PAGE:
Tuesday, August 31, 2004

New Discoveries

Having recently gone through a Nick Drake appreciation phase (courtesy Musicmatch Jukebox), I'm now on to Nick Lowe, who is actually quite good. As legions of people who are hipper than me have discovered, his work in the 90s was excellent. I wonder why I never discovered it at the time, particularly since I was busy snatching up every alt country CD I could find. I, of course, also endorse his late 70s-early 80s solo work. The Brinsley Schwartz stuff is pretty good too, altough harder to come by.

The upshot of all this is that I have come to realize that stylistically, I don't really appreciate popular music that sounds more modern than mid-80's roots rock. I feel like I should seek out the cutting edge of today's music or at least buy some old Massive Attack CDs, but my heart is just not in it.

Oh well.

Posted by Catfish DuBois


Thursday, August 05, 2004

Ignorance on Display

Sometimes I think the above would be a better title for this blog. I have begun a cautious foray into literary criticism and like just about everyone, I am interested in the odd debate over the "canon." So far, I have read some of Terry Eagleton's work, who seems to argue that literature be replaced with a study of rhetoric. I have also begun to look at Harold Bloom's work, who seems to argue that we can locate a sort of Western Canon by paying attention to which works have proved most influential to subsequent writers. This seems more defensable to me than an apeal to abstract aesthetic standards. Still, it seems likely that determining influence may be a bit circular. How do decide which writers are important enough to bother with tracing their aesthetic geneology. I'ld appreciate any suggestions from folks familiar with literary criticism about where to look next in my attempts to understand the debate over the canon.

Posted by Catfish DuBois
Little Boxes

As my suburbs class is winding down, I'm begining to question some of the assumptions that I had going into it. Originally, I had designed the course to be interdisciplinary in the sense of looking at the same issues or phenomenon (in this case the suburbs) through different disciplinary lenses. These lenses ended up being history, literature/film, and poltical science. The tie in was the question "how did the post 1945 suburbs change America socially, politically, and culturally." In some ways, the course has been a success, but like all interdisciplinary endeavors, it threatens to require too little attention to each disciplinary assumptions. In particular, I feel like the literature section of the course has suffered, partically because my training is weakest in the area, but also, because it is much different methodologically than social history or political science.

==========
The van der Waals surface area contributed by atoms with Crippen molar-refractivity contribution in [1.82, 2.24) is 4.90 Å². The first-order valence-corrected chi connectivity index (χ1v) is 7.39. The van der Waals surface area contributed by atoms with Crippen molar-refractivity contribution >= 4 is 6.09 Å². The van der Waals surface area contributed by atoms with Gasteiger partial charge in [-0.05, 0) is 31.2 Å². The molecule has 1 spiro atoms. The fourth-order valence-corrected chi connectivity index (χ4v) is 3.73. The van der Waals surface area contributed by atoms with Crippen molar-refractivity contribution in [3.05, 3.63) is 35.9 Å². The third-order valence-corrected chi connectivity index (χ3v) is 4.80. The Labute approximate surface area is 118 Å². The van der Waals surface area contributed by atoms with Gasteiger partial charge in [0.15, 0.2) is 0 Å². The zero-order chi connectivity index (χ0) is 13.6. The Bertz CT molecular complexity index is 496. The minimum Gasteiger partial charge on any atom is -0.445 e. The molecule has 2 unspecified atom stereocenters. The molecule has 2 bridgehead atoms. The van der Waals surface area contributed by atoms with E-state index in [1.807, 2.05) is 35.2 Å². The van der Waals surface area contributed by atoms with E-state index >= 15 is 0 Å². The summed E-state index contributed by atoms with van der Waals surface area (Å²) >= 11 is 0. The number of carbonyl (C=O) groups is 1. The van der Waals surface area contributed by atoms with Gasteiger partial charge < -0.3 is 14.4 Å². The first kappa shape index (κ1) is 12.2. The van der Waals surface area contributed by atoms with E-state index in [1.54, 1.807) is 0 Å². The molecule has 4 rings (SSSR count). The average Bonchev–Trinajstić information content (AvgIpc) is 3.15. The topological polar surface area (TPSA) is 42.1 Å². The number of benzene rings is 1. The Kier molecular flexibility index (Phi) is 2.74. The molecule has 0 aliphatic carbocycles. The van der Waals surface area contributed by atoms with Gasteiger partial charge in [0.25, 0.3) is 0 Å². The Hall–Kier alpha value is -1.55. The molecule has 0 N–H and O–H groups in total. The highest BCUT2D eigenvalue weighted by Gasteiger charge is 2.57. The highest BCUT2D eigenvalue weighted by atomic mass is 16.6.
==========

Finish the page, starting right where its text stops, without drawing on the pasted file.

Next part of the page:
When I designed this course, I specifically did not want it to be an American studies course. That is, I did not want to seemlessly integrate different disciplinary perspectives, nor did I want to rely on cultural studies methods. Instead, I hoped to stress how different discplines could attack a problem in different ways, with different advantages and limitations. This, I think, has come through ok in the parts that focused on history or political science (I also threw in a bit of sociology by throwing in Herbert Gans' _The Levittowners_). Anyway, I would be interested in hearing anyone elses experiences regarding the planning of interdiciplinary courses. See below for a sketch of the course outline:

Week One--Introduction, comparing US and European suburbs
Week Two--Historical Origins of suburbs through gov. subsidy and industry innovations
Week Three-Social life in 1950s mass suburban developments (Levittowns)
Week Four--Early social commentary on suburbs (1950s)
Week Five--The suburban short story (cheever)
Week Six--Feminism and the suburbs
Week Seven--Return of the Surburbs (Suburban film and fiction in the 1990s)
Week Eight--Suburban residence and politics (qualitative investigation)
Week Nine--Suburban residence and politics (quantitative investigation)
Week Ten--Political Consequences of suburban segregation

Posted by Catfish DuBois

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